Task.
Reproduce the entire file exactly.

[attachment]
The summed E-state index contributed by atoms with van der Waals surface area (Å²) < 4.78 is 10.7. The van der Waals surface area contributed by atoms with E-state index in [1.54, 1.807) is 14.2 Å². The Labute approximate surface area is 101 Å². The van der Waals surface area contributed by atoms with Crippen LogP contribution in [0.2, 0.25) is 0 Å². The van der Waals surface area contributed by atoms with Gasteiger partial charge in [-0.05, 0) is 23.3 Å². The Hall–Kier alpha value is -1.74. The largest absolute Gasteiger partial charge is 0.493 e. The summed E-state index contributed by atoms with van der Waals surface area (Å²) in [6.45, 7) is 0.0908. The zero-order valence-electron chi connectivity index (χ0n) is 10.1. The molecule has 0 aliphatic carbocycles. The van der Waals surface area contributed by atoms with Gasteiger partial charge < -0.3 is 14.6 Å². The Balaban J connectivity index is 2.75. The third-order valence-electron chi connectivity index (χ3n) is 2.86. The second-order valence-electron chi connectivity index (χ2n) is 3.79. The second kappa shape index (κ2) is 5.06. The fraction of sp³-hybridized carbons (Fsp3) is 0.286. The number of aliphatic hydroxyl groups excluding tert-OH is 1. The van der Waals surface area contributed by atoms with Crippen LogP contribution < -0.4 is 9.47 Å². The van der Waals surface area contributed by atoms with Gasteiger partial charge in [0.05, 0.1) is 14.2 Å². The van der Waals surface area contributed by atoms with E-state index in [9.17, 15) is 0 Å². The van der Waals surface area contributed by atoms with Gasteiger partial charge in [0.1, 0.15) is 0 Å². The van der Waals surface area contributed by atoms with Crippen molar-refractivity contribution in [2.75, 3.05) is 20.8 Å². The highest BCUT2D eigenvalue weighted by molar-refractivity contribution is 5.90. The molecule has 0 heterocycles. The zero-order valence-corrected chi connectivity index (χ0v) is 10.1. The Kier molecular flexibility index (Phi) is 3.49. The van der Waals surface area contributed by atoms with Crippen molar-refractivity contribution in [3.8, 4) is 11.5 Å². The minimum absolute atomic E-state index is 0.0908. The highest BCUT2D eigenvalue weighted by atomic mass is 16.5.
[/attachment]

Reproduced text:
The summed E-state index contributed by atoms with van der Waals surface area (Å²) < 4.78 is 10.7. The van der Waals surface area contributed by atoms with E-state index in [1.54, 1.807) is 14.2 Å². The Labute approximate surface area is 101 Å². The van der Waals surface area contributed by atoms with Crippen LogP contribution in [0.2, 0.25) is 0 Å². The van der Waals surface area contributed by atoms with Gasteiger partial charge in [-0.05, 0) is 23.3 Å². The Hall–Kier alpha value is -1.74. The largest absolute Gasteiger partial charge is 0.493 e. The summed E-state index contributed by atoms with van der Waals surface area (Å²) in [6.45, 7) is 0.0908. The zero-order valence-electron chi connectivity index (χ0n) is 10.1. The molecule has 0 aliphatic carbocycles. The van der Waals surface area contributed by atoms with Gasteiger partial charge < -0.3 is 14.6 Å². The Balaban J connectivity index is 2.75. The third-order valence-electron chi connectivity index (χ3n) is 2.86. The second-order valence-electron chi connectivity index (χ2n) is 3.79. The second kappa shape index (κ2) is 5.06. The fraction of sp³-hybridized carbons (Fsp3) is 0.286. The number of aliphatic hydroxyl groups excluding tert-OH is 1. The van der Waals surface area contributed by atoms with Crippen LogP contribution < -0.4 is 9.47 Å². The van der Waals surface area contributed by atoms with Gasteiger partial charge in [0.05, 0.1) is 14.2 Å². The van der Waals surface area contributed by atoms with E-state index in [9.17, 15) is 0 Å². The van der Waals surface area contributed by atoms with Gasteiger partial charge in [0.1, 0.15) is 0 Å². The van der Waals surface area contributed by atoms with Crippen molar-refractivity contribution in [2.75, 3.05) is 20.8 Å². The highest BCUT2D eigenvalue weighted by molar-refractivity contribution is 5.90. The molecule has 0 heterocycles. The zero-order valence-corrected chi connectivity index (χ0v) is 10.1. The Kier molecular flexibility index (Phi) is 3.49. The van der Waals surface area contributed by atoms with Crippen molar-refractivity contribution in [3.8, 4) is 11.5 Å². The minimum absolute atomic E-state index is 0.0908. The highest BCUT2D eigenvalue weighted by atomic mass is 16.5.